Have you ever dreamed of stepping out into a magical place that’s out of this world? What if we said that you could? Like Chihiro from Studio Ghibli’s Spirited Away, you too can experience a whole new world just by stepping into the town that inspired much of the setting in Miyazaki’s famous film, Spirited Away. Let us tell you of this real yet magical place, Jiufen, a town which lies in the Ruifang district of New Taipei City in Taiwan. Yes, folks, we’re not talking about Japan here!
Jiufen, Taiwan Info
|Location||Take the local train from Taipei Main Station to Ruifang then take the bus to Jiufen. Taxis are also available.|
|Cost of Admission||The cost of the train is as cheap as $49 NTD and the bus is $15 NTD, but there is no cost of admission to go to Jiufen|
|Hours of Operation||The town is accessible at all times, although one should always exercise common sense at night. Trains and buses may not run at this time and the shops do close. If you plan on visiting teahouses or the temple, you should check out their individual hours of operation, but Taiwanese temples are known for staying open until around 10PM. However, if you’re looking for a magical experience, it’s best to go during the day or evening.|
For those of you who may not know this, New Taipei City is a newer district within the country of Taiwan. Yes, Taiwan. Not Japan. Spirited Away is a movie filled with historic and supernatural references that are Japan’s alone, so why would a town in Taiwan have anything to do with the Spirited Away? Well, after China, under the rule of the Qing dynasty, lost the first Sino-Japanese War, the island of Taiwan was given to Japan in 1895. For 60 years, Taiwan was under Japanese rule. Japan immediately proceeded to expand its empire, filling Taiwan with Japanese customs and even enforcing that the citizens learn the Japanese language!
Although Japan did influence Taiwan to a degree, Taiwan is far from being a small Japan away from Japan. Jiufen is on a mountain and often, most of what you will get to see is fog, unless you are lucky enough to catch Jiufen on a clear day, which will give you the full view of the bay in the distance. Nonetheless, do not let that deter you from visiting the mystical area that is Jiufen. The fog can transform it into a magical place! As the day passes, you will be surprised to discover whole buildings appear out of the dense fog several hundred feet from where you stood before!
In the meantime, it might be difficult to see several feet in front of you. Luckily, you can follow the signposts showing you what might be of interest. Try walking through Old Street in Jiufen, where you can explore the many lantern lined alleyways with endless Taiwanese shops, selling things from old fashioned candy to the famous taro balls. Do you remember the lantern lined streets that Chihiro found herself in? Yes, Old Street did help inspire part of the scenery for Spirited Away!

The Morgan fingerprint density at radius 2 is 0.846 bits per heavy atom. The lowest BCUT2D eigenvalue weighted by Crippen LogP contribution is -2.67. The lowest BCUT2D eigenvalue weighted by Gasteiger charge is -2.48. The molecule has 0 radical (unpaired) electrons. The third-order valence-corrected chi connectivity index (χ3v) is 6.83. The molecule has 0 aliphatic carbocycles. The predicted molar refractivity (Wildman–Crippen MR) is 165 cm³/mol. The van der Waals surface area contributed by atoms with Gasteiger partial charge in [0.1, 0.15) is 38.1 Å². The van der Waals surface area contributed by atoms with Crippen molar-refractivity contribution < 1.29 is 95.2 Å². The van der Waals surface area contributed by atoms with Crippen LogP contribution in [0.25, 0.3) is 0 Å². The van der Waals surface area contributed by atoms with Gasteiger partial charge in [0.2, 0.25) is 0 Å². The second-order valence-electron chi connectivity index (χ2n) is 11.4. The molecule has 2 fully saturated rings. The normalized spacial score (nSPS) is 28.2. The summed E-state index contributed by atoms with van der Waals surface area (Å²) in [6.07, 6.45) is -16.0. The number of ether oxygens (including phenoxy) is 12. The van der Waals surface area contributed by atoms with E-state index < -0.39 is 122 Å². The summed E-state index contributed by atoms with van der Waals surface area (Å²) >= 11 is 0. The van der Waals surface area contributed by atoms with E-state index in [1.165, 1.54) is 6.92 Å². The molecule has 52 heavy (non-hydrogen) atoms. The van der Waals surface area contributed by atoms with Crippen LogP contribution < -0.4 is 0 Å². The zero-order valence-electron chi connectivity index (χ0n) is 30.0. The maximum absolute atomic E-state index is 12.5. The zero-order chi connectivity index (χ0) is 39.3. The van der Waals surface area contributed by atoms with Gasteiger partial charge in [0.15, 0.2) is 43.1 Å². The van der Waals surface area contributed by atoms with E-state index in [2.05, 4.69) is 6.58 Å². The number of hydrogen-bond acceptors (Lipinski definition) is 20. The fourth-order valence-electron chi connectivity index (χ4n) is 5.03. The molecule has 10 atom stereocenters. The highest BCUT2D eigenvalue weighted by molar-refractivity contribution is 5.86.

If you have ever wanted to be as gluttonous as Chihiro’s parents were, trudge through the narrow streets of Old Street, up the hundreds of stairs up the mountain, to Jishan Street where you’ll find the streets lined with eateries serving all the delicious foods that turned Chihiro’s parents into pigs! Maybe you want to eat like No Face? Perhaps your mouth waters thinking about the candy that Boh devoured. Well, everything can be found on the streets of Jiufen, which is a mixture of Taiwanese and Japanese foods that will have you wish you had four stomachs!
If you’re not quite hungry yet, you may want to explore other parts of Jiufen. One thing you may remember from Spirited Away is the obsession with gold in the staff at the bathhouse. This ties in quite well with the history of Jiufen as during 1893 – 1971, a period in which Taiwan was mainly under Japanese rule, Jiufen became the center of a gold rush in Taiwan. While working under the Japanese, the Taiwanese dug many mines in search of the massive amounts of gold within the mountain, which explains much of the prominence of gold in Spirited Away. Also, some of the gold mines are still open today for the public to explore. Once you go through, you easily find yourself mystified about how quickly your world can change, much like Chihiro’s. You go through one end and find yourself in a whole new area entirely!